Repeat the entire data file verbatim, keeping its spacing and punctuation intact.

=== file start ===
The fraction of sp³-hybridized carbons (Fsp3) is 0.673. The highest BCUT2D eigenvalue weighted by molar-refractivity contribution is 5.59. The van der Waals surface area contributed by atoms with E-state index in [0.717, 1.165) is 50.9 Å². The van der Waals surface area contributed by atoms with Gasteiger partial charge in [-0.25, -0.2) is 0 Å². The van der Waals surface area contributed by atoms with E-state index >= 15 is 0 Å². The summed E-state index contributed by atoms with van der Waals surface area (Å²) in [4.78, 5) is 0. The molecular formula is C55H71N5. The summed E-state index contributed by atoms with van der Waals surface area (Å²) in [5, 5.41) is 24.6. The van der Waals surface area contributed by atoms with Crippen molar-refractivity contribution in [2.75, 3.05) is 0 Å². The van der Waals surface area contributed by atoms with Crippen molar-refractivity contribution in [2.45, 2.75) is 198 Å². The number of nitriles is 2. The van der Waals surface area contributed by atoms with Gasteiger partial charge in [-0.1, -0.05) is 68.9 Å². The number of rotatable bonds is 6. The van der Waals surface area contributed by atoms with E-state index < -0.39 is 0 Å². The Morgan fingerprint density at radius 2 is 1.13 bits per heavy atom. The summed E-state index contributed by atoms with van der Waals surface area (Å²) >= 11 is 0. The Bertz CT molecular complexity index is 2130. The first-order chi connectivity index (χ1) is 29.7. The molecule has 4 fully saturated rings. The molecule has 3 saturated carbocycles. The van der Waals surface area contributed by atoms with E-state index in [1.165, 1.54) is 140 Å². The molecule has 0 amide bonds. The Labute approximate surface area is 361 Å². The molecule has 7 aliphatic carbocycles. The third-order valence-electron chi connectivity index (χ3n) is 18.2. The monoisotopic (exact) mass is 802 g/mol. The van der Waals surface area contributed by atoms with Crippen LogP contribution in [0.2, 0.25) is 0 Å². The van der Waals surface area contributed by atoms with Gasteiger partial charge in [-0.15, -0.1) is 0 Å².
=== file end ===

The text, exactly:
The fraction of sp³-hybridized carbons (Fsp3) is 0.673. The highest BCUT2D eigenvalue weighted by molar-refractivity contribution is 5.59. The van der Waals surface area contributed by atoms with E-state index in [0.717, 1.165) is 50.9 Å². The van der Waals surface area contributed by atoms with Gasteiger partial charge in [-0.25, -0.2) is 0 Å². The van der Waals surface area contributed by atoms with E-state index >= 15 is 0 Å². The summed E-state index contributed by atoms with van der Waals surface area (Å²) in [4.78, 5) is 0. The molecular formula is C55H71N5. The summed E-state index contributed by atoms with van der Waals surface area (Å²) in [5, 5.41) is 24.6. The van der Waals surface area contributed by atoms with Crippen molar-refractivity contribution in [2.75, 3.05) is 0 Å². The van der Waals surface area contributed by atoms with Crippen molar-refractivity contribution in [2.45, 2.75) is 198 Å². The number of nitriles is 2. The van der Waals surface area contributed by atoms with Gasteiger partial charge in [-0.1, -0.05) is 68.9 Å². The number of rotatable bonds is 6. The van der Waals surface area contributed by atoms with E-state index < -0.39 is 0 Å². The Morgan fingerprint density at radius 2 is 1.13 bits per heavy atom. The summed E-state index contributed by atoms with van der Waals surface area (Å²) >= 11 is 0. The Bertz CT molecular complexity index is 2130. The first-order chi connectivity index (χ1) is 29.7. The molecule has 4 fully saturated rings. The molecule has 3 saturated carbocycles. The van der Waals surface area contributed by atoms with E-state index in [1.165, 1.54) is 140 Å². The molecule has 0 amide bonds. The Labute approximate surface area is 361 Å². The molecule has 7 aliphatic carbocycles. The third-order valence-electron chi connectivity index (χ3n) is 18.2. The monoisotopic (exact) mass is 802 g/mol. The van der Waals surface area contributed by atoms with Crippen LogP contribution in [0.2, 0.25) is 0 Å². The van der Waals surface area contributed by atoms with Gasteiger partial charge in [-0.15, -0.1) is 0 Å².